Thursday, June 16, 2005


I was never a great History student. Admittedly, my brain turned off when my teachers were up in front of the class, dictating the lessons each day, especially when the subject was American History in the 20th Century.

Looking back, though, the underlying theme throughout my education in this regard was that the US and its citizens always fought for the "right" ideals, and that this country really never made any mistakes; it always stood up for the common good, was a free country, the best country, blah blah blah.

In my early adult years I was never interested in politics, or the news; therefore I took it for granted that this country was pretty much infallible. I still don't know a whole lot today, but I've finally taken some time out to study some history. It's still confusing to me, and I still have a tendency to have "brain turn-off" when information gets too thick.

That being said, I find myself a little perturbed and disconcerted that my early education was based on propaganda - chest-pounding, brainwashing propaganda. I feel slighted. I was made to believe that the Indians were savages, that the massacres were the "right" thing to do. I was made to believe that this country was founded on the basic principle that all "humans" are created equal, only to find out that what they really meant was that all white anglo-saxon protestant men were created equal, and that everyone else was below human status. I was made to believe that America was the "Melting Pot" (or salad bowl, or whatever) and that we welcome immigrants, only to find out that each nationality or race was met with disdain or mistrust when they arrived. The list could go on.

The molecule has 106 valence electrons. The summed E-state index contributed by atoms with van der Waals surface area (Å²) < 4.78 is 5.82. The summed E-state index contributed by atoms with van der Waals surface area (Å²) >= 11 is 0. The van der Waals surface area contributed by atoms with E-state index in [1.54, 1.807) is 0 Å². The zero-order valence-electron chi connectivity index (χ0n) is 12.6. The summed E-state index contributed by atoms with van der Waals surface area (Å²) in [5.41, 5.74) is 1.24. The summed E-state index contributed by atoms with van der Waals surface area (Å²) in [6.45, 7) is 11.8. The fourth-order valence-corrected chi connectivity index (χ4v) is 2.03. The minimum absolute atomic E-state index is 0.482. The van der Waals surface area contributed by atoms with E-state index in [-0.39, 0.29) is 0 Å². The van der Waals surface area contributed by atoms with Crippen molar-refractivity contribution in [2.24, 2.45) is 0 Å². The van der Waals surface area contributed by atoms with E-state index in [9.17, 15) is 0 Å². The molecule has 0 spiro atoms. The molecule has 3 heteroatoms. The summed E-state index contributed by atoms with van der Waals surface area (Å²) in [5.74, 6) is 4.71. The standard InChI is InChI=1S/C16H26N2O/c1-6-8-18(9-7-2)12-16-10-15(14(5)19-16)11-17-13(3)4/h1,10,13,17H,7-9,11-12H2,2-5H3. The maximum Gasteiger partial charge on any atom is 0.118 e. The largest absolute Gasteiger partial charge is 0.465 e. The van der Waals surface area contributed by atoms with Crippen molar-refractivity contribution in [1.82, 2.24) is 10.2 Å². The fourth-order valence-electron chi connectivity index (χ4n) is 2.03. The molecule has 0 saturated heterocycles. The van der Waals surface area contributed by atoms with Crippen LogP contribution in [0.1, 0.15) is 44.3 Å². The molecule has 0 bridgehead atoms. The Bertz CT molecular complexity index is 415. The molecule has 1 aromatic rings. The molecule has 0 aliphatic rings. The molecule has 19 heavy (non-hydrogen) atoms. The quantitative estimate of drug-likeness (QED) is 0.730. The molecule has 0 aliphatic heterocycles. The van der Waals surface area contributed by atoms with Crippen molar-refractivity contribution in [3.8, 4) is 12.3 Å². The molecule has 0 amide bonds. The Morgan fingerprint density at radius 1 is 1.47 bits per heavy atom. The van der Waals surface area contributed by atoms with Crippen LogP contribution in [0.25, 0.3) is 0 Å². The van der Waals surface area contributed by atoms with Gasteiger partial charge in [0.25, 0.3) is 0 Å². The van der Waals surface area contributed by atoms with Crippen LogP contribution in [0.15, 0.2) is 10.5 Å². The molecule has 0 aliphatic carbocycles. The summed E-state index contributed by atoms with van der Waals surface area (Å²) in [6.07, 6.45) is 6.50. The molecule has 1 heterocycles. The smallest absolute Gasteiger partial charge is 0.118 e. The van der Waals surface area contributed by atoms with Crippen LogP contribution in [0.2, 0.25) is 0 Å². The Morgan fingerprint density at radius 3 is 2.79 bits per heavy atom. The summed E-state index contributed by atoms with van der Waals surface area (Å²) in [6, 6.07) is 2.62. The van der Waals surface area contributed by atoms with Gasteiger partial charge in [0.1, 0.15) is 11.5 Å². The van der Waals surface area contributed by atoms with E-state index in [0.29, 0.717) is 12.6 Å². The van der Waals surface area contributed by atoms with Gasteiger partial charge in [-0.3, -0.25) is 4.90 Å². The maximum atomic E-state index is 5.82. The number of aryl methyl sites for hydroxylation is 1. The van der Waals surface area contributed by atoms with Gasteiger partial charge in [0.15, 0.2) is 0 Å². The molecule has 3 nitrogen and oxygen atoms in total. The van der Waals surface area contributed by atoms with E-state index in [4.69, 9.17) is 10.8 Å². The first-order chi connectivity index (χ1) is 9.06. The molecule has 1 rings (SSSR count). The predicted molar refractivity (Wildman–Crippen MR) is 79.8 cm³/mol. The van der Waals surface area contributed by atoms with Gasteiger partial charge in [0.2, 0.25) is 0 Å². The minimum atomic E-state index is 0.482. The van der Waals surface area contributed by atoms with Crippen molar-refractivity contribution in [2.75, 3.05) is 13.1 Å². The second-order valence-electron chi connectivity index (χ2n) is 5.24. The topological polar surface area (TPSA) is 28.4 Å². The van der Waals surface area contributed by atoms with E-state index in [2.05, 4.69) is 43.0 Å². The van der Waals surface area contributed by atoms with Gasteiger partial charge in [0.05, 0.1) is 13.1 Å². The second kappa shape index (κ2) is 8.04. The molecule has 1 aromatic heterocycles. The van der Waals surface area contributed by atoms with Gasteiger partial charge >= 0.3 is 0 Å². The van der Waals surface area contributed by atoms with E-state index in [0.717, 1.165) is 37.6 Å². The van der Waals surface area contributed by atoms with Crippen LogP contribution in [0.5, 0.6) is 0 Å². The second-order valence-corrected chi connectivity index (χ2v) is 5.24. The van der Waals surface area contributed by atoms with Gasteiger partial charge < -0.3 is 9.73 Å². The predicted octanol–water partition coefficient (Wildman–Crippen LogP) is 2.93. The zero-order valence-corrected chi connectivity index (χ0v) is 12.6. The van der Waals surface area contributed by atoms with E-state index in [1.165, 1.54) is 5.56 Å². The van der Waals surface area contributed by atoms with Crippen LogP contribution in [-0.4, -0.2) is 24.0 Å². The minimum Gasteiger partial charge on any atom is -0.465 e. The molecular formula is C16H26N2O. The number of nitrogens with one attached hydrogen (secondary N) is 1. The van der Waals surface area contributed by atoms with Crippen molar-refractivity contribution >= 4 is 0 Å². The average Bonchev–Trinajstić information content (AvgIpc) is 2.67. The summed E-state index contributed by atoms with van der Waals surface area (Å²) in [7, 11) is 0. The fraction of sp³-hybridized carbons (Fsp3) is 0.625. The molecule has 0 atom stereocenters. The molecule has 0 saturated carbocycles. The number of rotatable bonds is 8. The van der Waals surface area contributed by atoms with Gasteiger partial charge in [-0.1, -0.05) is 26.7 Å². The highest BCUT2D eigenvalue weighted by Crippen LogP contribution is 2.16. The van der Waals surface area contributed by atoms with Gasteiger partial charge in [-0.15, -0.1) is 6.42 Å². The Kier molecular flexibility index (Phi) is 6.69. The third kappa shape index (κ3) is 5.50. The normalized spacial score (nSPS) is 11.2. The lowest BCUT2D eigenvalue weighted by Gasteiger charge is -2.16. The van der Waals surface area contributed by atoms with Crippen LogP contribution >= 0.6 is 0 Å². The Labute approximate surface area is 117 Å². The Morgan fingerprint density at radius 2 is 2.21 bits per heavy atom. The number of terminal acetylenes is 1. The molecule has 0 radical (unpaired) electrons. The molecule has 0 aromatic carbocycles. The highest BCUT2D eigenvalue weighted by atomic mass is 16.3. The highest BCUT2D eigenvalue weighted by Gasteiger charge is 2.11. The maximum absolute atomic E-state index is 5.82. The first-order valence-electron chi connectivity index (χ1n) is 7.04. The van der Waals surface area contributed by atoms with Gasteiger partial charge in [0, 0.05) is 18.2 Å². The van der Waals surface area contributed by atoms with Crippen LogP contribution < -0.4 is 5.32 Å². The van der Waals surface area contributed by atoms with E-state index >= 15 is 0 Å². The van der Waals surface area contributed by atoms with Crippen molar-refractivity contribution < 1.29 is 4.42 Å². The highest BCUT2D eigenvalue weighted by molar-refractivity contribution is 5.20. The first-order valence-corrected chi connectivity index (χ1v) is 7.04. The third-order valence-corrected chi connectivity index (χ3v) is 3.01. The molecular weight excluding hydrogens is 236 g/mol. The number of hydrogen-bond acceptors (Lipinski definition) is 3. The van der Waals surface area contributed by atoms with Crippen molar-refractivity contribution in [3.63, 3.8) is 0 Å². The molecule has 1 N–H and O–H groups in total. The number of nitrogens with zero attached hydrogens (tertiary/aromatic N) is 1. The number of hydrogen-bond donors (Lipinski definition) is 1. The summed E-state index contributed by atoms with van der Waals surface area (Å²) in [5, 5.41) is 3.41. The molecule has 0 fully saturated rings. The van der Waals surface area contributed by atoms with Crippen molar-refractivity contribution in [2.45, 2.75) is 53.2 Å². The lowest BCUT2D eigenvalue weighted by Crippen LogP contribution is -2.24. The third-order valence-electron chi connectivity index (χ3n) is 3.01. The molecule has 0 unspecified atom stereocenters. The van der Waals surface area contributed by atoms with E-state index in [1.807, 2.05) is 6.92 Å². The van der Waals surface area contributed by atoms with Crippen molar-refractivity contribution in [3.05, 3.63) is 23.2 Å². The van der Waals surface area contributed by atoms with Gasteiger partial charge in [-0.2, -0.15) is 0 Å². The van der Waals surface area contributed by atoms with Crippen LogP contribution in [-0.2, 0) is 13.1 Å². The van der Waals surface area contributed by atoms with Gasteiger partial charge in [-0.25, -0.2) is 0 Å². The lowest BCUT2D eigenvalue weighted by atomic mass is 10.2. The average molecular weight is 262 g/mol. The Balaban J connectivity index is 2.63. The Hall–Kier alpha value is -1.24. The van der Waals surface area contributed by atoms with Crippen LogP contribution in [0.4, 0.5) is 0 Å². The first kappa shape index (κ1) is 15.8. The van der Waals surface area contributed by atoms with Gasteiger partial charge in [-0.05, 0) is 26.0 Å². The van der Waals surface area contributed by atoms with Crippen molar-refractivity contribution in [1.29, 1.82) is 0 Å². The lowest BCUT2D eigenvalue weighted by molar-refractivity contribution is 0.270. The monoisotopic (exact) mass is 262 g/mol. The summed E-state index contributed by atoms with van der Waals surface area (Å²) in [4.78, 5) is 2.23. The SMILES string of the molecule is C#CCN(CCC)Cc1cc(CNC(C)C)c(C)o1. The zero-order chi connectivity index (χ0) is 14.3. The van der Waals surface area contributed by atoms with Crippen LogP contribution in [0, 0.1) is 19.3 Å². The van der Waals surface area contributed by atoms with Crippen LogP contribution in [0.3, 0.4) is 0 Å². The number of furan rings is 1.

My wake up call was when Grace was in 4th or 5th grade. She was having trouble with her History homework and asked me for help. I read the chapter that she was working from and became very surprised and angry. This was a history book from a Virginia public school, and, if I remember correctly, the subject was the period of time when West Virginia "seceded" from Virginia. Slavery/Economics. This book played down the atrocities of slavery and made excuses for the South's behavior. Facts were incorrect. I started yelling, saying that this textbook was wrong, and asking Grace what the hell they're teaching her at that school. Poor Grace.

Now, I've known some Northerners that were every bit as racist as the most racist of Southerners, and I've recently discovered that the Northern states weren't as lily-white as I had been taught with regard to that period in history, but I thought that, since the Boomers were in office, today's children would be taught more of the truth.

Take, for example, "Reefer Madness". This propaganda was not created to alert the public of the dangers of Marijuana. It was created to deport a few Mexicans from the Four-Corners states and Texas. Another example - Marijuana has been called the "Gateway" drug so that it can remain illegal. Studies show, though, (snicker... "studies show!") that LEGAL substances i.e. alcohol and Pharmaceutical drugs are more likely to lead people down the path of addiction than Marijuana.

Why does everything have to be about fear and money and power? I have found during my wake-up call that these are the motives that drive the "Servants" (Politicians are supposed to "serve" their constituents, right???), rather than having a sense of community and people helping people.

Am I too naive? Too idealistic? What's wrong with the truth? Huh? Huh?


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